Ad Majorem Dei Gloriam

Essential thinking for reading Catholics.

Thursday, March 26, 2009

Beautiful plumage

1 - Lest you forget, prayers are STILL needed.

2- There has been much made of the spectacle of the President being invited to issue the commencement address at, and receive an honorary degree from, Notre Dame. The noble and right-thinking among us have noted this is the most calamitous thing to befall Notre Dame since Jimmy Johnson started trudging up to South Bend in the 80s. It is certainly worse than changing from green to blue jerseys.

If you are of a perverse cast of mind, as I have been portrayed as being, you are actually enjoying the exegetical gyrations undertaken by the Catholics who, for reasons one simply cannot fathom, are enthusiastically* supportive of the President. While most do not get the northward tingle along the femur, these benighted folks are clearly enamored of the President's proposals and policies and must try to reconcile with the fact the President's record falls impressively short of what Catholic teaching insists are the most important ones, i.e., the life issues. Especially when the President's other views, which they unilaterally declare to be "closer in line with Catholic doctrine" tend to be on issues where a wide prudential license is granted.

This, they likely suspect, is a problem.

So the Ouled Nail dances begin. These take on three basic flavors (which may be combined to make all manner of logical deliciousness; I take all these quotes verbatim, incidentally):

1- Tu quoque. For example, saying the body of people opposed to the Teleprompter and his President putting in a stop at Notre Dame is "not only rabidly pro-war, it also publicly defends and endorses torture, a non-negotiable and intrinsically evil act. And then there's Weigel who a few weeks ago was deriding Americans for not ebing[sic] bright enough to see how great Bush's war actually was."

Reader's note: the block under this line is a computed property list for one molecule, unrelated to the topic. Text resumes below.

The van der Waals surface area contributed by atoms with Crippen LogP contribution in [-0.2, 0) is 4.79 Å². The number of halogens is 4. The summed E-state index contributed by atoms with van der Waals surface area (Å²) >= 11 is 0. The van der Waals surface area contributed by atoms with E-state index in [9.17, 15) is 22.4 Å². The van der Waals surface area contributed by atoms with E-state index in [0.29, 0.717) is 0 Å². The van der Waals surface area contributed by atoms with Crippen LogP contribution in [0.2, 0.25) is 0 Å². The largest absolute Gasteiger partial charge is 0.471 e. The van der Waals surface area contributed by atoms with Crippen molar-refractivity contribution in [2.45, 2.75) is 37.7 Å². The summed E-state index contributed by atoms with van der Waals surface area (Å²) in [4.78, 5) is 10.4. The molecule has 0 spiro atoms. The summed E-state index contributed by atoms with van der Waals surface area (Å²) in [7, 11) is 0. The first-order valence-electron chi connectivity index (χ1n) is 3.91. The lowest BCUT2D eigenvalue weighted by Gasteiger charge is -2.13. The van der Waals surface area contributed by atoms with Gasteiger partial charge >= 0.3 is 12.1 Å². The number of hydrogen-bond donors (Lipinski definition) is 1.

Y'see what he (or she, I'm not in a mood to split hairs) did just there? There was no defense of the decision, or of the President, or even an attempt -- futile as that may be -- to reconcile the President's views with Catholic doctrine. Just something along the lines of "Oh, yeah? You guys are just as bad!"

2- Ad hominem. If the above is a desperate defensive gambit (and it is) then this one is a preemptive strike, along the lines of Pearl Harbor. Some quotes, from ONE post:

"The right wing of the Catholic Church was, as we noted on Saturday, up in arms within a twinkling of the eye over any honor being given to the President. Mr. Hudson is in high dudgeon at his blog, even issuing a veiled threat to Fort Wayne-South Bend Bishop John D’Arcy"

"Someone at the Catholic News Agency, a conservative propaganda outfit that pretends to be an unbiased purveyor of news..."

"This latest contretemps is disturbing not only because some of us are more than tired with the right wing insisting that only they can lay claim to the mantle of Catholicism, that those of us who see the demands of the world, or the challenge of the Gospels, differently are bad Catholics."

"I ran into a priest whom I have known for more than twenty years but whom I had not seen recently. He did not discuss President Obama, he ranted."